Sunday, September 13, 2009

Looking Back: A Self-Reflexive Project

Anthony Giddens, a noted cultural scholar, argues that our ontological security is defined by how we define our own narratives. He says that we constantly amend, alter, shift how we think of ourselves and present ourselves to others, that all of our machinations are parts of a self-reflexive project of personal identity formation.

Anthony Giddens.

A friend of mine last night noted that this blog seemed to have a wistful theme, a pining for youthful days. This is undoubtedly true. First, the majority of my most poignant candy experiences happened as a wide-eyed youngster, and so, it makes sense that a blog about my-life-in-candy would highlight those formative moments. Also, though, I'd like to write myself back to a time when I was less cynical, more apt to be truly happy, unlikely to get, as I put it often, into "fuck it mode." As such, I'd like my narrative to drift back to happy times, when a fistful of candy and a lake swim or a tree seat meant nirvana.

However, just to show that this blog need not be all rainbows and lollipops, I will tell you a tale of my youth that I do not look back on through rose-colored lenses.

Once I became a bit older (I don't remember exactly how old), I got an allowance of 5 dollars per week for performing weekly chores-- dusting, vacuuming, washing the dishes, mowing the lawn. It wasn't a lot of money, but it allowed me to fuel my two young passions: baseball cards and candy. I was a huge Darryl Strawberry fan, and in a few short years, I had collected over 200 of his cards, over 100 of them distinct. Each week, my cousin and I would get our grandparents to take us up to the local flea market where a baseball card collector had a booth. Once he noticed that each week I would come in looking for Strawberrys, he would have any new or obscure cards he could find waiting for me. I was able to amass an impressive collection, indeed.

The Fleer rookie: once worth $30! The gold standard (excepting the Topps 1983 "extra rookie card," which I never could afford.)

Usually, too, if we had not spent all of our money on cards, we would ask our grandparents to stop at the local grocery store/drug store so that we could pick up some of the sweet stuff. When we went to the grocery store, we would go to the by-the-pound display of individually wrapped candies. You could buy samples for a nickel a piece (on the honors system, too--you just put a nickel in a box on the display!) or you could fill a bag and pay by weight. This was a Brach's display, and the candies available were unique to the display-- most could not be purchased in packaged form. Two varieties I remember distinctly were gumballs surrounded by a cherry candy coating (a blow-pop without the stick, but flavored differently) and a selection of caramel-like chews of all flavors. They were caramel-like in the texture, and some were actually caramel. But there were also maple flavors, chocolate flavors, fruit flavors within caramel, maple, or chocolate flavors, etc. Man, those things were so f*&$%ing good! Of course, you can no longer find them, and the world is worse for it. (Uh oh, there goes the wistfulness again.)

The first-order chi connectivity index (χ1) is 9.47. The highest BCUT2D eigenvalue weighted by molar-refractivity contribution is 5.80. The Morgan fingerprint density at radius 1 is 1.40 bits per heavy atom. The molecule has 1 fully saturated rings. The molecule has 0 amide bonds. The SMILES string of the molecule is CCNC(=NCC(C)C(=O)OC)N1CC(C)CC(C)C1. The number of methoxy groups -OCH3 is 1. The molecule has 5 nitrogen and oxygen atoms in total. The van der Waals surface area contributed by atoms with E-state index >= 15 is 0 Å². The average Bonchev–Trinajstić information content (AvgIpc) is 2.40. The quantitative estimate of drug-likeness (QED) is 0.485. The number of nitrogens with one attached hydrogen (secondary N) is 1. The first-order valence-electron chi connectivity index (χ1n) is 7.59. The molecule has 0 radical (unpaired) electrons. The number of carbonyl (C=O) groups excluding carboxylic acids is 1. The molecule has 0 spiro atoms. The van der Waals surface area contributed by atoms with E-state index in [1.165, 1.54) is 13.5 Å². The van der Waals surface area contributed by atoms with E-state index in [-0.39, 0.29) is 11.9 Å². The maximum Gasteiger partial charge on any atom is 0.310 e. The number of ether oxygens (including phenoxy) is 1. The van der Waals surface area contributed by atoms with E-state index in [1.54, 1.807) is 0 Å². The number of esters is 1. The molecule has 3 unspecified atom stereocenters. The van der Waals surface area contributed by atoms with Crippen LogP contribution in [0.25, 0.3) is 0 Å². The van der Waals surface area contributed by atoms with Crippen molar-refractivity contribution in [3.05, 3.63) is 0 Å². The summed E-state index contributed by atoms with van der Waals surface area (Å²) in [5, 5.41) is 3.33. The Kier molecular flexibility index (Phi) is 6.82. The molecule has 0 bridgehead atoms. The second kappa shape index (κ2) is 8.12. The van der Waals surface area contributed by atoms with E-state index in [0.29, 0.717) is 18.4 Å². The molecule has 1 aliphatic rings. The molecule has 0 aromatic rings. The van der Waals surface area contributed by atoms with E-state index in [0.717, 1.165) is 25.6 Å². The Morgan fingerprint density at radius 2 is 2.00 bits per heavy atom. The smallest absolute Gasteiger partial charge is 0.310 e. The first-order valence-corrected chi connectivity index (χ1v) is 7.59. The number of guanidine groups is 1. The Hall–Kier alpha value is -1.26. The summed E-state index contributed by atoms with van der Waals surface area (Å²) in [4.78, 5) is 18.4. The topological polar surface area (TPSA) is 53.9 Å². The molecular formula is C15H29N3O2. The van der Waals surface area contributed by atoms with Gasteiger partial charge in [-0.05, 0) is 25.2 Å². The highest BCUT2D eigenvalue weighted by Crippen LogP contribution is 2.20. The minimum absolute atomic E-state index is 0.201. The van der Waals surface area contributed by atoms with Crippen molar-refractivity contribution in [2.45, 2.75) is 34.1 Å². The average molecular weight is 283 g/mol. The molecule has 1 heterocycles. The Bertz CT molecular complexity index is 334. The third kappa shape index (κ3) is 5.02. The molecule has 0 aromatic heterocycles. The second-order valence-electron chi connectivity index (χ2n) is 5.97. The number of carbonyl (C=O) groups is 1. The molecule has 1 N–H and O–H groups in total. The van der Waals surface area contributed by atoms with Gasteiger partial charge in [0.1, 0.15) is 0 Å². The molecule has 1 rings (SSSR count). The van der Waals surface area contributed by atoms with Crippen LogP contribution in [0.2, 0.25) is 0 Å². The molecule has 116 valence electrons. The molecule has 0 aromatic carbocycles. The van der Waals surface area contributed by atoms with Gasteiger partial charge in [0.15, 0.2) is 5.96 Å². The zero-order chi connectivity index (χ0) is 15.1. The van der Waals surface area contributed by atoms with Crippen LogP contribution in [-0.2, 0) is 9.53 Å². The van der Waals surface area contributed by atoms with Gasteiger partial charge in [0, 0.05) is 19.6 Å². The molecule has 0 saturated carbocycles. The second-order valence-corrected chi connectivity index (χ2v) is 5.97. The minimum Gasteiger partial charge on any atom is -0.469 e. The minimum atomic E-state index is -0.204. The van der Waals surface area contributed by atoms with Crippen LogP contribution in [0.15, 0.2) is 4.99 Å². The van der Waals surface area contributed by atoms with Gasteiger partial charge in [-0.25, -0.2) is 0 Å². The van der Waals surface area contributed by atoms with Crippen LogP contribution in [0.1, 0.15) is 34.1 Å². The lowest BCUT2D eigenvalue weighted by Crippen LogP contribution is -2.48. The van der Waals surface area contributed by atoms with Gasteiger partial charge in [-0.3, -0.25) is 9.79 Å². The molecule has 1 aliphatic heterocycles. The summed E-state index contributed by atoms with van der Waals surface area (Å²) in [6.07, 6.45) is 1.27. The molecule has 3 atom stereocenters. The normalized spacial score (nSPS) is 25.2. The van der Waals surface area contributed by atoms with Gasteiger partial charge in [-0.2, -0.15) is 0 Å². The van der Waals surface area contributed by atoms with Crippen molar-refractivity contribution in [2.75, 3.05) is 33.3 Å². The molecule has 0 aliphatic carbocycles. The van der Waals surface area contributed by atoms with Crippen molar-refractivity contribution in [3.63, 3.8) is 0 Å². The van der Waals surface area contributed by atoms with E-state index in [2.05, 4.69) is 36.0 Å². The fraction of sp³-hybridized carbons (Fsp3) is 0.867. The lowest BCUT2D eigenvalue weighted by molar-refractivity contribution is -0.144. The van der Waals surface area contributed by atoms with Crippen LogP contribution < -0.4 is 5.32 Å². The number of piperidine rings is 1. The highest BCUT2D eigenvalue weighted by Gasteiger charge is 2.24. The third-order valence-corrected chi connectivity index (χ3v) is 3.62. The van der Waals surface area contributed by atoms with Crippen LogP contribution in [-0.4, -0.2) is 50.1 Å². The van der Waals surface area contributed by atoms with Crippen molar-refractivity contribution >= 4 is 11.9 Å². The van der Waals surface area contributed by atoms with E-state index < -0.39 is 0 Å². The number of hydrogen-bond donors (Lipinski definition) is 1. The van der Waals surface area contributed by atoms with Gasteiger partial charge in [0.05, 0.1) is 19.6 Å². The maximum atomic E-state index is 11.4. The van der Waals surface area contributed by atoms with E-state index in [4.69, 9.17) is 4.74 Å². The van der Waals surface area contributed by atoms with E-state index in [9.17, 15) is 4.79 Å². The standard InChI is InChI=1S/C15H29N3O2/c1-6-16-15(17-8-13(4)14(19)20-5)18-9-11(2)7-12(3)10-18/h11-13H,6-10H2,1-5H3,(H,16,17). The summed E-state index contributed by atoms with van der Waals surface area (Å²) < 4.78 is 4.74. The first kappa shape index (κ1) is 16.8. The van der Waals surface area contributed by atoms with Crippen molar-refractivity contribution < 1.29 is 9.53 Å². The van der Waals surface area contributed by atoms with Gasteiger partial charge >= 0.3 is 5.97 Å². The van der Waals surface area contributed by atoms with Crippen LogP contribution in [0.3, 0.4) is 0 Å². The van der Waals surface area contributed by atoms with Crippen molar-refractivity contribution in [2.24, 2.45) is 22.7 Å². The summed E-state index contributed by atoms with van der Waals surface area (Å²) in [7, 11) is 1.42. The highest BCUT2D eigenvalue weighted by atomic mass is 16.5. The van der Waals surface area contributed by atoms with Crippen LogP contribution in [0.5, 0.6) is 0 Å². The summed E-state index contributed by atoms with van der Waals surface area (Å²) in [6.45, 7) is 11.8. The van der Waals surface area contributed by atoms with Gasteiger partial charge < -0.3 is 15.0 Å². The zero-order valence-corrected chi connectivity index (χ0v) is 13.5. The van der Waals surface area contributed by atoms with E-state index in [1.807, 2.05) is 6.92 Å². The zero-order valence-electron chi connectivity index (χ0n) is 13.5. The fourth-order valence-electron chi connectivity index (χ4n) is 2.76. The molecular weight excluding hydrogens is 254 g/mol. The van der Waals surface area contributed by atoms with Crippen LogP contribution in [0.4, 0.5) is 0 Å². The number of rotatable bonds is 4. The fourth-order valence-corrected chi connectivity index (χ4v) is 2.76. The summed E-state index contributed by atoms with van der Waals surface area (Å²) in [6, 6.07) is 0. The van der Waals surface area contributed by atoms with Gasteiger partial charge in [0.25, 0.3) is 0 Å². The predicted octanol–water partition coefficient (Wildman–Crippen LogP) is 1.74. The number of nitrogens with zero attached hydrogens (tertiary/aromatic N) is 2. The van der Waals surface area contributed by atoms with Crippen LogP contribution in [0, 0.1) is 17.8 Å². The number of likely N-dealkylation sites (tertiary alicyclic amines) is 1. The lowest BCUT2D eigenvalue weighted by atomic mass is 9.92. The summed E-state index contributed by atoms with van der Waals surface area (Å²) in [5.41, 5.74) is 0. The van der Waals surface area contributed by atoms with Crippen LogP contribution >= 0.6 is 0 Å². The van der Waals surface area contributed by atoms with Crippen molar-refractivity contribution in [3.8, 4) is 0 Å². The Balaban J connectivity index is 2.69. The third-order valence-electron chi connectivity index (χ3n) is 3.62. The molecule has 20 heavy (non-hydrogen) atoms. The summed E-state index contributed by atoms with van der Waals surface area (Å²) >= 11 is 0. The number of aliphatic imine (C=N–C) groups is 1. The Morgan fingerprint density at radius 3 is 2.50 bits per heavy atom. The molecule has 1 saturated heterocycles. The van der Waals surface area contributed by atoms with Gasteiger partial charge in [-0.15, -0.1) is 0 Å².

If we didn't go to the grocery store, we headed next door to the Rev-Co (later bought by Rite-Aid). There, of course, you could find all of the normal candies, pre-packaged and glowing in their brilliance. On one occasion I can remember, I steered away from my usual fruit-and-sour pick of candies and bought some chocolate: a Snickers bar and a Zero bar. {I have a great Zero bar story to tell later, so someone remind me of that if you don't see it soon...}

The Zero bar: the only time white chocolate is OK- and, the perfect combo of nougat and almonds.

Anyway, of course my cousin and I were steady woofing down some of our candy in the car. I went for the Zero bar, and my cousin (the misguided soul) went for some Twizzlers. Though the store is only about 3 or so miles from our house, we had each finished our first candies by the time we got half-way home. To my credit, though, I was trying to be good. I restrained myself from eating the snickers, opting to save it for later. If I could bring it out the next day, after my cousin had already eaten his candy, well, I could throw it in his face, couldn't I, moaning and closing my eyes in ecstasy as I slowly ate the chocolaty goodness.

So, once I got home, I put the Snickers under my bed, smiling about my plan for the next day. However, I awoke to a horrific experience. Immediately upon waking, I reached for the candy bar. It was there, where I left it, but something wasn't right. As my hand emerged from beneath the comforter, the issue became clear: the Snickers, and my arm, were covered in ants. Apparently, they, too, were candy lovers and had found their way into my room and had cut a small hole into the wrapper. They were all over the package AND pouring out from the hole. This was straight out of Hellraiser, ya'll.
A life cut short...

Indeed, I cannot fully explain to you the horror of this event. First, I absolutely HATE insects, especially ones that come en masse. Swarming or hording bugs make me ill. And second, of course, the ants had taken my prize. I danced around, shaking ants off me, throwing the candy out the door, itching all over. The rest of the next two hours or so was me on my hands and knees, my face down near the blue carpet, crushing ants. I am scratching myself all over as I write this. So nasty.

The moral of the story, I guess, is that when you plan to use candy for ill, fate has a way of punishing you for your hubris. Let that be a lesson to you all... and an example that not all of my young candy memories are happy ones.

1 comment:

  1. So much truth in this one.... goddamn brachs and Zeros are great...